The Akumal Arts Festival is a celebration of all the best street art can be. This past January, the Festival returned for its 4th edition, the first in-person since the pandemic erupted. Since its inception in 2018, the Festival has always embodied its principles of community, ambition, and hope.
At this year’s rendition of the Akumal Arts Festival, I had the pleasure of interviewing Alex Yopra once more. Alex and I both share the honor of having attended all four of the festival’s editions, and in the year’s I’ve known him, I’ve watched as he has grown as an artist, from painting a few small murals to earning one of the prime spots painting on the bridge. In the same time, I’ve witnessed as Alex’s English improved (our first interview was a bit difficult, given neither of us we’re fluent in the other’s native language.) However, even with his English mastered, Alex Yopra is a man of few words, preferring to let his art and earnest smile speak for him.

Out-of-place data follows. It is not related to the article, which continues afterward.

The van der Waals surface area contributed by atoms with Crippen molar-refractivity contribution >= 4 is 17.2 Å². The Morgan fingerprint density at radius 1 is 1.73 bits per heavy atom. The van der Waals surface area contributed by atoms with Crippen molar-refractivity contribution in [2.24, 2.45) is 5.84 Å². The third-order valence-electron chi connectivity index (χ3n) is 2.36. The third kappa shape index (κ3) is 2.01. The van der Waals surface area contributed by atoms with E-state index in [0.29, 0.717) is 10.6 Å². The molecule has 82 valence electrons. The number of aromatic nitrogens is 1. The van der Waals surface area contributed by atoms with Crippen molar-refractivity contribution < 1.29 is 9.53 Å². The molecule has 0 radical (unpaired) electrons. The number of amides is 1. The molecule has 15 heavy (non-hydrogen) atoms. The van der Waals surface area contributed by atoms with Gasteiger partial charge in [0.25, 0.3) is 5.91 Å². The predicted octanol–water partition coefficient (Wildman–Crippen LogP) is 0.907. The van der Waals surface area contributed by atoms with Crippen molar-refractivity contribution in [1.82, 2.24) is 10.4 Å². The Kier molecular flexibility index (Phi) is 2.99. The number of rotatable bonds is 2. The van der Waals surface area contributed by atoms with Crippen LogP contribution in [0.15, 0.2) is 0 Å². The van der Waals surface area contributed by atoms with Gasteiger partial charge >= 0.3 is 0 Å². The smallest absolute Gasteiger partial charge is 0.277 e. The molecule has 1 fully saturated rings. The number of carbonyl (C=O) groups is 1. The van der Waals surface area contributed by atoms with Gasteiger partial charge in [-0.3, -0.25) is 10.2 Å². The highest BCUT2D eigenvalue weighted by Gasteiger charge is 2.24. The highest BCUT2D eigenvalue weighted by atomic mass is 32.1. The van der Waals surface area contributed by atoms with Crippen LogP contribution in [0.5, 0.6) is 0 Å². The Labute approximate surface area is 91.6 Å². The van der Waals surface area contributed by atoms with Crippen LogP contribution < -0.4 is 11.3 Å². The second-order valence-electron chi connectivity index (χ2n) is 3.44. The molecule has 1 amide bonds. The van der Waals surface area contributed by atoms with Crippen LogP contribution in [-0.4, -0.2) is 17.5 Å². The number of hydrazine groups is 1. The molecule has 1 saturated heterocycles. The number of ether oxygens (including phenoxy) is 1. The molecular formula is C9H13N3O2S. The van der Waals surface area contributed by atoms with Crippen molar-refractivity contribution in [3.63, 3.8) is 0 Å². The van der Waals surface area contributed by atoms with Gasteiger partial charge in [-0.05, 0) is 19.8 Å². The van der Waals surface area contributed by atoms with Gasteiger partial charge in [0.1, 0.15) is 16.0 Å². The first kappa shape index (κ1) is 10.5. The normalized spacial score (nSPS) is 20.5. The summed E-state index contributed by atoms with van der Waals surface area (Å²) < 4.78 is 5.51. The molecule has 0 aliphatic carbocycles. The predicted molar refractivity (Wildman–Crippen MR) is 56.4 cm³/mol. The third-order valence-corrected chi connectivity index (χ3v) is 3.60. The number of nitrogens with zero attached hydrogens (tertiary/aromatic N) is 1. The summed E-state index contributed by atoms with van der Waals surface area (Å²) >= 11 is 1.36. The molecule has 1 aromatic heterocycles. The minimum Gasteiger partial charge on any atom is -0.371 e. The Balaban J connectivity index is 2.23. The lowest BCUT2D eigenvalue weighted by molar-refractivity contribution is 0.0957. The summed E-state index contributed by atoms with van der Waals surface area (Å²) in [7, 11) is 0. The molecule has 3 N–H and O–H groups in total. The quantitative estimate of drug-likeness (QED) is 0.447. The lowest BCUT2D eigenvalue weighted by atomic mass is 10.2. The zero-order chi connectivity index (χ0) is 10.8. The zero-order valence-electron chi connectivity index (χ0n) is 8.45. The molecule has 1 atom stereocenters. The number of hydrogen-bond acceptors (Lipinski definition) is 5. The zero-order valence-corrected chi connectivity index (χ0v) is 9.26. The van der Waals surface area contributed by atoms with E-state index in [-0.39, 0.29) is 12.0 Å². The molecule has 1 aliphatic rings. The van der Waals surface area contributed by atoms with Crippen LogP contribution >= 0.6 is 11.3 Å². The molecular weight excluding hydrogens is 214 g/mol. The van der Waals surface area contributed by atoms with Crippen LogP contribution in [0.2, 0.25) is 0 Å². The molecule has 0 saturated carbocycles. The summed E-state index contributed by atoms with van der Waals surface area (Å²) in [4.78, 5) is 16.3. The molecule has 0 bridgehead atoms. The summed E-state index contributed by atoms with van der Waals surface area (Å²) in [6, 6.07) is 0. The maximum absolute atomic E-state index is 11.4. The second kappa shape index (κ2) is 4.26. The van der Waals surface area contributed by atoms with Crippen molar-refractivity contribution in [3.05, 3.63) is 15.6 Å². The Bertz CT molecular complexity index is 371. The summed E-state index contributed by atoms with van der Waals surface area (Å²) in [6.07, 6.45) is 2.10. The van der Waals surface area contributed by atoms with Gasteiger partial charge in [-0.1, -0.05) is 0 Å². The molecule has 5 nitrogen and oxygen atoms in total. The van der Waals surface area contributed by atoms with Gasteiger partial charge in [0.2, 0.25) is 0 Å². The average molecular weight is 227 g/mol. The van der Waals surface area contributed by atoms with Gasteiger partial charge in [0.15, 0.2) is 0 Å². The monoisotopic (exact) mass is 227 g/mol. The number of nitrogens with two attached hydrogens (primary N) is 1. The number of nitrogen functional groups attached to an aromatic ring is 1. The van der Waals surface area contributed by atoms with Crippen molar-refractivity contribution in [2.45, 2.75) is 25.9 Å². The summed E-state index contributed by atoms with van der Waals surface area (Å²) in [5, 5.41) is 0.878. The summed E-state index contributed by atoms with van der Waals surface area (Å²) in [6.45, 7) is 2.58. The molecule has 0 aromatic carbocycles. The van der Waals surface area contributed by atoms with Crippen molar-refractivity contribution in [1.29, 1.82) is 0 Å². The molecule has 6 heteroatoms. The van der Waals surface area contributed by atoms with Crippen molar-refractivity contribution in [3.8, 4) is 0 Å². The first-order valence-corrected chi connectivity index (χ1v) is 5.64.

Here's a look back at some of the projects we worked on this year!
Amir Diop is among the youngest members of the SoHo Renaissance Factory, and one of the most ambitious. A driven young artist, Amir began wheatpasting in the streets before last year’s season of unrest led him to paint for a greater purpose. We sat down with Amir at SRF HQ to discuss his journey as an artist, picking up the paintbrush after becoming discouraged, and learning to outgrow your comfort zone.
I once watched Sule climb a 15-foot scaffolding, with ninja-like nimble determination. With poise, he pulled himself up, spray cans in hand, outlining his trademark character, a warrior-deity. The figure, who took form at the height of last year’s protests, is a blend of the artist’s inspirations, from comic books to anime, and a rounded world view of what it means to be.